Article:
Updated: Feb 1
Most of us have heard about the generation gap, whether it’s in business or around a braai, it sometimes comes up as an excuse, reason, roll-of-the-eyes-in-frustration, explanation for the behaviour of those older or younger than us.
But does the generation gap really exist? And how does it affect the way we understand each other? Most importantly, does understanding the generation gap add anything to the narrative of our everyday lives?
So let’s start with a generic description according to the dictionary, shall we?
A Generation Gap is:
“A difference of attitudes between people of different generations, leading to a lack of understanding.”
Now, in theory, this should be a straightforward thing for all of us to identify and work together on to find solutions for right?
Except we all know it’s not that easy, and the reason it’s not easy is because attitudes are complex things that are composed of thoughts and beliefs, how something makes you feel and how these thoughts and beliefs influence your behaviour. (verywellmind.com)
Attitudes are also explicit and implicit. Explicit being a conscious choice about a thought or belief and implicit being a subconscious one.
On top of all of that every persons experience, social factors and learning also affects how attitudes are developed.
Interestingly a study by the Pew Group has found that the generation gap between young people and people of their grandparents age is wider than it was in the 1960’s when the difference between the older generations views and the younger generations views – particularly around wars such as Vietnam, resulted in significant social change.
Even more fascinating, however, is that while the divergence in attitude and opinion is bigger now than it was in the 60’s (79% variance now vs 74% variance then) the difference in opinion and beliefs is unlikely to result in major social change, but could very well result in major corporate change.
Because young people today have very different views on work ethics, moral values, respect for others and acceptance of different groups compared to their older colleagues.
To add to the complexity of the generation gap discussion, it’s also not enough to classify people as young or old.
These days any one organisation can have up to five different generations all working together. The reason for this includes people not wanting to, or unable to, retire from work at 60 and many more people entering the workforce between the ages of 16 and 18 foregoing traditional education methods for an online and experiential education instead. Add to this how quickly social factors change and how this affects attitudes and you have a rapidly changing workforce with vastly different ideas. (genhq.com)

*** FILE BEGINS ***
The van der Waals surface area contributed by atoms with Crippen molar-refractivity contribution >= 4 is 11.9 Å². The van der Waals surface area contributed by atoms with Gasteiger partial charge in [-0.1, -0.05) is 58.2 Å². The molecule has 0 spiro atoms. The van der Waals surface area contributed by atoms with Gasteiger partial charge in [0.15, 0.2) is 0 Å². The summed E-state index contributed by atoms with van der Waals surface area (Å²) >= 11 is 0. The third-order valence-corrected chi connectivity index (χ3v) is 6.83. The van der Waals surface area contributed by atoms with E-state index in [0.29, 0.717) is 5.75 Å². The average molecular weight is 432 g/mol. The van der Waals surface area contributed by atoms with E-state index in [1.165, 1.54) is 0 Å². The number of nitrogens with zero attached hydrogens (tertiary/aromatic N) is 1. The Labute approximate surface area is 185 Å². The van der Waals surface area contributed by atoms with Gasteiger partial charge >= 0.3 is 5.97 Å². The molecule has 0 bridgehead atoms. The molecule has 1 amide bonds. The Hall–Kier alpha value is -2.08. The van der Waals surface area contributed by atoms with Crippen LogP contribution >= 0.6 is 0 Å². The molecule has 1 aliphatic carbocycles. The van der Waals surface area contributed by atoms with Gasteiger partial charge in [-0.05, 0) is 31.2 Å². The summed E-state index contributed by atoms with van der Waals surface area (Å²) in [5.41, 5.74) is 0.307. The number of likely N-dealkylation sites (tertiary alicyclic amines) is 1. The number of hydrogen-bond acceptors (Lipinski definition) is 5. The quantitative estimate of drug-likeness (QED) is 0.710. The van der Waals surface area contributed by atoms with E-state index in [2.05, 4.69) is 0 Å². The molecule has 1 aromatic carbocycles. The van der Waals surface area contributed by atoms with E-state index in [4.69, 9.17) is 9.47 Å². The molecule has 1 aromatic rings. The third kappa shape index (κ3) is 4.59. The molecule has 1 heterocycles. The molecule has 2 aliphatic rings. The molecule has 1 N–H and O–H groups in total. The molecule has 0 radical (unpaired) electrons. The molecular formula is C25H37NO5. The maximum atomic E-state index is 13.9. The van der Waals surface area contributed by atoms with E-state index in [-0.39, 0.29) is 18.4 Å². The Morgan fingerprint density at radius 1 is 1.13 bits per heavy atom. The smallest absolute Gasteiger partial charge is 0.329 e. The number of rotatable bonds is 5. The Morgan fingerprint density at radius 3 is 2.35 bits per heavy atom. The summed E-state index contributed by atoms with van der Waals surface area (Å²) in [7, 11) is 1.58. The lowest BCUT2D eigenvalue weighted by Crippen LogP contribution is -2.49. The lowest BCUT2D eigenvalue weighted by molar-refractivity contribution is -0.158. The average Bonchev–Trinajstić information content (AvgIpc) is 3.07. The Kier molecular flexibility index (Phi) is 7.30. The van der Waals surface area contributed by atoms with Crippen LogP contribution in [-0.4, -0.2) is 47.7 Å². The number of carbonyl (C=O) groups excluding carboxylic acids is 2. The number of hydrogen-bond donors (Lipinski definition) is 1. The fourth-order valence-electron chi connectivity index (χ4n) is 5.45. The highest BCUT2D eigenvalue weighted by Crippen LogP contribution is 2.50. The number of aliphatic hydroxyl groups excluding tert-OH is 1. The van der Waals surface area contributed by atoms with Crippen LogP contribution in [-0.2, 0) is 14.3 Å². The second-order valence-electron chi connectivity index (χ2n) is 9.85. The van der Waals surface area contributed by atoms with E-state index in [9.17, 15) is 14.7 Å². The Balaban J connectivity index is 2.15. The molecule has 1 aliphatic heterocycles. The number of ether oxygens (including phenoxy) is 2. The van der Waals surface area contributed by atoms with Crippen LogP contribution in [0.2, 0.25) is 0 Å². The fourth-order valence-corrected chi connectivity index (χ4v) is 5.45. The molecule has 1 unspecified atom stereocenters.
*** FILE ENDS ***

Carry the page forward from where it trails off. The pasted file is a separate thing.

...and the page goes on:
To understand how these differences play out at work let’s take a look at the different generations currently in the workspace.
iGen / Generation Z (Born 1996 and after)
Millenials /Generation Y (Born 1977 – 1995)
Generation X (Born 1965 – 1976)
Baby Boomers (Born 1946- 1964)
Traditionalists (Bron 1945 and before)
From a corporate perspective while these people’s birth dates may be interesting, what is even more interesting is when they entered the workplace as shown below.
When looking at the generations on a timeline, and thinking through world events, social events and even organisational culture changes, it becomes much more obvious why there is such a difference in thinking between the different generations.
These differences are the source of a great deal of misunderstanding and frustration.
But does it need to be that way? Surely there must be some type of middle ground in which organisational objectives are met, people are happy and the work place as a whole becomes a space in which development is the key ideal instead of control?
Sounds wholly idealistic, doesn’t it!
But we feel there must be some way to move towards that kind of ideal working world, so in our next article, we’ll be exploring some of the stories that have influenced the explicit and implicit attitudes in each generation and take a look at how these attitudes translate in a corporate space, with the hopes of uncovering better ways to communicate and understand different people perspectives on corporate problems.